ANNAPOLIS – A Maryland appeals court Wednesday upheld the mandatory 25-year jail term for a burglar who was sentenced just one day before lawmakers moved to relax the “three strikes, you’re out” law that put him behind bars.
The Court of Special Appeals said a Howard County Circuit judge was wrong to reduce Craig Nathaniel Webster’s sentence to two concurrent 10-year prison terms.
“The trial court possessed no authority to deviate from this legislative mandate,” Judge Glenn T. Harrell wrote for a three- judge panel of the appeals court.
That mandate was the state’s “three-strikes” law, which requires a minimum sentence of 25 years with no chance of parole for someone convicted of three “crimes of violence.”
Webster was convicted of daytime housebreaking in 1985 and robbery in 1989. Both were considered crimes of violence under the state’s three-strikes law.
On Jan. 25, 1994, Webster was convicted again of daytime housebreaking. As it was his third crime of violence, he was sentenced to the mandatory 25 years.
A bill was introduced in the state Senate the next day to drop daytime housebreaking from the list of violent crimes under the three-strikes statute.
That bill eventually passed and was signed into law, taking effect on Oct. 1, 1994. But lawmakers specified that the new provisions would apply only to criminals sentenced after Oct. 1, 1994.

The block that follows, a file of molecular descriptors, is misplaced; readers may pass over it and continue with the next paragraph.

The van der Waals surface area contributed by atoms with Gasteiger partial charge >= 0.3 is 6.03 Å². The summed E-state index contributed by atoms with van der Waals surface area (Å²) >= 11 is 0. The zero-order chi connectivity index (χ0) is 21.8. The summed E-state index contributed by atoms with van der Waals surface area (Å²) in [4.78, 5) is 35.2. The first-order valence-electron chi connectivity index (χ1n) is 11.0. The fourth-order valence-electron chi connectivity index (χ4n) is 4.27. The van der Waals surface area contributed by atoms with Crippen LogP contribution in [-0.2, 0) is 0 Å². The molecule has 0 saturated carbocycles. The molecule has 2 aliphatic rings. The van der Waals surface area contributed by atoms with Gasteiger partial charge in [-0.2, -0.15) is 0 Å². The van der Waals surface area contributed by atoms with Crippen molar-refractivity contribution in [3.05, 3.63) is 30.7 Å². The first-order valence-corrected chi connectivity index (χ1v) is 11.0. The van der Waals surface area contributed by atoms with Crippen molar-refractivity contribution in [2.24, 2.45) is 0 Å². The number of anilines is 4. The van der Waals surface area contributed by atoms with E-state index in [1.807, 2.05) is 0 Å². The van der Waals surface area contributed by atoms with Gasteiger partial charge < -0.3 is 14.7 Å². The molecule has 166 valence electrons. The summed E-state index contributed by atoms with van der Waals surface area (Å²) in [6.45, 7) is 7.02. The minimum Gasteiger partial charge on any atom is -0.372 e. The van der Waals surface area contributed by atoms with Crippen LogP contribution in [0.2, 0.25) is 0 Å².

Webster, in the meantime, had asked for a new sentencing hearing. It was not held until after the effective date of the new law.
On Jan. 29, 1997, Howard County Circuit Judge Dennis M. Sweeney said “it would be unjust not to provide a new sentencing hearing” for Webster in light of the changed law.
“The type of crime that Mr. Webster was convicted of … is precisely the type of crime that the General Assembly found to be inappropriate to include as a crime of violence,” Sweeney wrote.
But Harrell said the new law could not be applied to Webster’s second sentencing hearing. The state “clearly” intended to “draw a clear line for application of the former and new definition” of violent crime, he wrote.
Assistant Public Defender John L. Kopolow said his office would decide next week if it would appeal the ruling.
“I think this case illustrates why (mandatory sentences) are not a good idea,” Kopolow said. “Mr. Webster was not a good candidate for a harsh sentence.”